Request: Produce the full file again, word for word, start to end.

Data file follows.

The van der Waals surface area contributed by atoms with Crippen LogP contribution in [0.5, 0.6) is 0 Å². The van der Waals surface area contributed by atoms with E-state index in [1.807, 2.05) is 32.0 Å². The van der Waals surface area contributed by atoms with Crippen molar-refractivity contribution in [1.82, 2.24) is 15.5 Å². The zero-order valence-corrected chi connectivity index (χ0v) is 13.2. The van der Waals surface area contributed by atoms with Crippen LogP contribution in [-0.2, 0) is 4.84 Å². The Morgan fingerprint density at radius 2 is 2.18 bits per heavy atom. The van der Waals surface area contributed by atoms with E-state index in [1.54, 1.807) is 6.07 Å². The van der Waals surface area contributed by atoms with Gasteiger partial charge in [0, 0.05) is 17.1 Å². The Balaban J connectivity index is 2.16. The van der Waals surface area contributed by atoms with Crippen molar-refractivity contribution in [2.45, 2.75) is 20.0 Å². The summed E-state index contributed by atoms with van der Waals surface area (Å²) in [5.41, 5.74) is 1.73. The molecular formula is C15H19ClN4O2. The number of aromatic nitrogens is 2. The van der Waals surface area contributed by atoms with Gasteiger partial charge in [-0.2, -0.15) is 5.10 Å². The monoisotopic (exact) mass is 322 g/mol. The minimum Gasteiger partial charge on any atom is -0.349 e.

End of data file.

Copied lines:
The van der Waals surface area contributed by atoms with Crippen LogP contribution in [0.5, 0.6) is 0 Å². The van der Waals surface area contributed by atoms with E-state index in [1.807, 2.05) is 32.0 Å². The van der Waals surface area contributed by atoms with Crippen molar-refractivity contribution in [1.82, 2.24) is 15.5 Å². The zero-order valence-corrected chi connectivity index (χ0v) is 13.2. The van der Waals surface area contributed by atoms with Crippen LogP contribution in [-0.2, 0) is 4.84 Å². The Morgan fingerprint density at radius 2 is 2.18 bits per heavy atom. The van der Waals surface area contributed by atoms with E-state index in [1.54, 1.807) is 6.07 Å². The van der Waals surface area contributed by atoms with Gasteiger partial charge in [0, 0.05) is 17.1 Å². The Balaban J connectivity index is 2.16. The van der Waals surface area contributed by atoms with Crippen molar-refractivity contribution in [2.45, 2.75) is 20.0 Å². The summed E-state index contributed by atoms with van der Waals surface area (Å²) in [5.41, 5.74) is 1.73. The molecular formula is C15H19ClN4O2. The number of aromatic nitrogens is 2. The van der Waals surface area contributed by atoms with Gasteiger partial charge in [-0.2, -0.15) is 5.10 Å². The monoisotopic (exact) mass is 322 g/mol. The minimum Gasteiger partial charge on any atom is -0.349 e.